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Horizon Blue Cross Blue Shield New Jersey has launched a news website to report on health insurance in the Garden State. Among its first offerings is an article by David Rosenberg on why New Jersey’s healthcare costs are so high.

“The cost of healthcare is increasing faster in New Jersey than in the nation as a whole and faster than all of our neighboring states,” he writes. “So, just how much do we spend and why are we spending more and more every year?”

According to Rosenberg, 89 cents of every premium dollar went directly to pay for members’ medical care in 2017.  The breakdown was:

“Physician services (31 cents). These include all fees paid to doctors for a wide range of health care services. A few of the many are annual check-ups, preventive care (mammograms, cancer screenings, blood tests, etc.), surgery and recovery care and much more.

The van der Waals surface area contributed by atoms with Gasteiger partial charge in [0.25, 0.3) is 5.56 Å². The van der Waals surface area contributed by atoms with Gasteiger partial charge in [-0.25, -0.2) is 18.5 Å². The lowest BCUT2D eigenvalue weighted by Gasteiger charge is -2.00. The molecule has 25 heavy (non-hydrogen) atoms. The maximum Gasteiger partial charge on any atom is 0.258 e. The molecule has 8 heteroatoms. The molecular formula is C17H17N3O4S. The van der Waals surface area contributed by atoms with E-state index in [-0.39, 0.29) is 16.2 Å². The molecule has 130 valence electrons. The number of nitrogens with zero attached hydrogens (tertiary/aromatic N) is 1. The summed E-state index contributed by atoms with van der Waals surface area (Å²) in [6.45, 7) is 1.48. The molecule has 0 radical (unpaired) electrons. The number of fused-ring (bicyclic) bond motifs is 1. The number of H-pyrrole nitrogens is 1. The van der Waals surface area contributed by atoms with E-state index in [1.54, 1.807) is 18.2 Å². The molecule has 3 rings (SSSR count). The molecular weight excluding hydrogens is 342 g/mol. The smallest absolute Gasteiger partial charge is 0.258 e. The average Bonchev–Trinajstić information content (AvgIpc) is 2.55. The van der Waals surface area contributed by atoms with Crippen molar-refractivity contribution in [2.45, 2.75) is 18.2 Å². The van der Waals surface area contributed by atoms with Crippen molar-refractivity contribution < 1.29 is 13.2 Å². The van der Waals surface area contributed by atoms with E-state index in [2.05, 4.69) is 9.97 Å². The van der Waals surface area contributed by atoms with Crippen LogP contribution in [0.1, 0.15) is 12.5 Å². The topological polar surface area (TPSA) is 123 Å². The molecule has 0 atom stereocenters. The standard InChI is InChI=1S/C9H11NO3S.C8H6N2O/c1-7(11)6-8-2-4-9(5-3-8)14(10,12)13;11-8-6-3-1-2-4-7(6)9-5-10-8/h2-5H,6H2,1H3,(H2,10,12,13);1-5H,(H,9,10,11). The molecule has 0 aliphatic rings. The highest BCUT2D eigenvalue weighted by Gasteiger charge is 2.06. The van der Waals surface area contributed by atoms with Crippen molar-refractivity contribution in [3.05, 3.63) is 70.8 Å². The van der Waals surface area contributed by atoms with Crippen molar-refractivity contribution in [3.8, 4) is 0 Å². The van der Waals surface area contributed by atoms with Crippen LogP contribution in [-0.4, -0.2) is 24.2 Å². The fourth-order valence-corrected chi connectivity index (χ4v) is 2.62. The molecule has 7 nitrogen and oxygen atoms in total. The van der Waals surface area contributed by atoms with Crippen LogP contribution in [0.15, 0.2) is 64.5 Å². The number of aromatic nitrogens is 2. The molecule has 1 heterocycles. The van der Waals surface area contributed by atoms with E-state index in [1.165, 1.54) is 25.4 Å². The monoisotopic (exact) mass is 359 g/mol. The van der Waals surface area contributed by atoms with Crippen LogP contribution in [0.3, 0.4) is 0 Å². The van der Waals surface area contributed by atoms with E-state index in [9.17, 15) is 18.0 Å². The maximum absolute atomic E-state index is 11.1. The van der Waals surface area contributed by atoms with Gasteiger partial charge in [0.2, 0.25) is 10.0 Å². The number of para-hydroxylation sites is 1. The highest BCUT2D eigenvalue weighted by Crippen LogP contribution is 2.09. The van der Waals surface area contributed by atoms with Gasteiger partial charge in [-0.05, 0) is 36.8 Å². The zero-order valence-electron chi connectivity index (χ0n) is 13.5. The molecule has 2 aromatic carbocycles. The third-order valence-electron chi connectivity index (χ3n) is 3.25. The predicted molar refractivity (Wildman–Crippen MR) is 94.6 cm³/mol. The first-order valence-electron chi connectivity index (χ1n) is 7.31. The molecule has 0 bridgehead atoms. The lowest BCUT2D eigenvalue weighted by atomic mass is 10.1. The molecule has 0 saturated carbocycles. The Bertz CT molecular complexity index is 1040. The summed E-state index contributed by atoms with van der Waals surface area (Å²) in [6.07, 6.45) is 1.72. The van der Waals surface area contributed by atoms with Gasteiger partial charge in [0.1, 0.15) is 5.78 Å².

“Outpatient costs (21 cents). From in-home nursing visits to post-operative evaluations, treating bone fractures to physical therapy, these costs were incurred for care at outpatient facilities (those that don’t involve an overnight stay). According to the New Jersey Health Care Quality Institute, outpatient spending in New Jersey – across all healthcare providers – rose higher than the national average.

“Prescription drugs (20 cents). One of the fastest rising and most debated healthcare expenses, controlling prescription drug costs is a challenge for everyone involved in healthcare as they are rising faster than any other part of health spending.

“Inpatient costs (17 cents). Hospital stays generate a myriad of expenses, and often include charges for surgeons and other specialists, nursing and a wide range of other hospital fees. These costs can be quite high for lengthy stays due to acute emergencies or chronic illnesses.”

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